Putting People In Their Place

June 22, 2013 — 14 Comments
Putting People In Their Place | Joseph Lalonde

One of the things that I learned from a talk I heard from a great leader named Sam Chand was “proper people placement prevents problems!”

What a true statement. One of the most frustrating places to be in is the wrong position. I have learned you can save yourself a lot of personnel issues and money by having the right people in the right place.

There was a point in my career where I was promoted to a job I had no skills, no passion, and no desire for, but at the time I had to do it because I needed the money. I could do the job, I was good at it, but I didn’t like it. I was grateful to have it and it eventually opened the door for me to be promoted to a position I was better suited for.

Unfortunately, my gifts and talents were not being used. In fact every weakness I had was being exploited, but who cared the job was getting done. No one asked me my passion. I took a personality test, but no one looked at. Some leaders are more concerned about filling a position with someone that can complete a task rather than finding the right person for the role.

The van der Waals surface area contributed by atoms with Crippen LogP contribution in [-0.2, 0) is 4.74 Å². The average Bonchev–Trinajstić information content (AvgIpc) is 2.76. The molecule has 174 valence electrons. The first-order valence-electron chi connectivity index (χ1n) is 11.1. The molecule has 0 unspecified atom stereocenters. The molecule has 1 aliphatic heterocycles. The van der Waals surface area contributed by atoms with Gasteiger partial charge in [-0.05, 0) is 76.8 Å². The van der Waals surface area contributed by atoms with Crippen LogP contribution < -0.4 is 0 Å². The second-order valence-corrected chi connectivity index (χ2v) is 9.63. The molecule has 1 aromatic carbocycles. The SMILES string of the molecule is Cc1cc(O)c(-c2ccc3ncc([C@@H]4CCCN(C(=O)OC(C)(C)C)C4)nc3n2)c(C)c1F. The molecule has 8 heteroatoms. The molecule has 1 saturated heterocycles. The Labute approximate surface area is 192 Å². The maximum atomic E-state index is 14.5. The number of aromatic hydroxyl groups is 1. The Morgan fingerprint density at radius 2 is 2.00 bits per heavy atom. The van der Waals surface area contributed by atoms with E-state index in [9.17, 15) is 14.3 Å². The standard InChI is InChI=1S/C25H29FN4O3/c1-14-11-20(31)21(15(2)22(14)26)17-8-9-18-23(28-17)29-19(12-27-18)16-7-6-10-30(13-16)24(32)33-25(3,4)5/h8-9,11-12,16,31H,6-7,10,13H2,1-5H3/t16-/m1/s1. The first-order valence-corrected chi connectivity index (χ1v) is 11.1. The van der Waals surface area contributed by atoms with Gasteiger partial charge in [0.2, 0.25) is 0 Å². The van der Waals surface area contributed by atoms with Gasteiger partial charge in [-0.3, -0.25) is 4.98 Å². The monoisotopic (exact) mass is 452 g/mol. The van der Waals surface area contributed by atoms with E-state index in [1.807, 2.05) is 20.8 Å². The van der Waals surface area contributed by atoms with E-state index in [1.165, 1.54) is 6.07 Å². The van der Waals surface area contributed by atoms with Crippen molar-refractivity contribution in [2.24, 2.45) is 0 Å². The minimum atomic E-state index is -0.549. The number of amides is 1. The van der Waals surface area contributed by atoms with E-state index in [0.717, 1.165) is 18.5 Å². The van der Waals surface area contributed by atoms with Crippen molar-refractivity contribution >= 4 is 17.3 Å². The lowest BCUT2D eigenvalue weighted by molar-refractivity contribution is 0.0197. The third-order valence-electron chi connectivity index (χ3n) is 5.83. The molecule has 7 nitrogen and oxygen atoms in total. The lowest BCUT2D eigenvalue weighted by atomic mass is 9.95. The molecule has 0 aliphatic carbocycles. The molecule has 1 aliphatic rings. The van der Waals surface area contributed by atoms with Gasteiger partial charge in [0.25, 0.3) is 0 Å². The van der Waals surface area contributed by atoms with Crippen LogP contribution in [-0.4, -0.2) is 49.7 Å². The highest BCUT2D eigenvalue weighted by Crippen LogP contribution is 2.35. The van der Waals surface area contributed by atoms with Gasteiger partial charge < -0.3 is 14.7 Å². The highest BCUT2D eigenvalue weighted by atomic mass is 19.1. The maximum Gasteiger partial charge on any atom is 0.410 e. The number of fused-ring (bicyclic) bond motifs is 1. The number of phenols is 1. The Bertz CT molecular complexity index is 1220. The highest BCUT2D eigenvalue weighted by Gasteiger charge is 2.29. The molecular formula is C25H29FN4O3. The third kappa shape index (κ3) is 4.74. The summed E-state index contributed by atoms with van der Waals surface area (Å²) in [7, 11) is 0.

Through this process of people placement I have learned a few lessons, but before you deal with the people aspect, I think you have to deal with your culture:

Remove Bureaucracy

Bureaucracy slows down an organization more rapidly than anything else. Remove the attitude of “this is the way we have always done it.” Get rid of everything that does not make sense and does not add value. Begin to look critically at the things you do everyday. Ask yourself why and for what reason are you doing certain things?

Encourage Creativity

Create a way for ideas to flow. Some of the most unlikely people around you have great ideas, and you may not know it. You have to be open to ideas and open to change. When Michael Eisner was CEO of Disney he had creative meetings that he called “Gong Shows.” All those at the meeting were encouraged to bring their craziest and outrageous ideas. Everyone knew most of them would be “gonged”, but Eisner wanted free and loose meetings because then people started to think more imaginatively.

Encourage Action

If your people always have to come to you for permission then you are losing. The only permission they need is the freedom to succeed. I have heard so many times “that is a great idea” but no one does anything about it or people are never given permission to run with it. You don’t have to act on every idea, but you should have an atmosphere of acceptance where everyone knows they have permission to take action.

I believe if these principles are in place then you can help people to find their place. Below are some ideas and strategies to help you: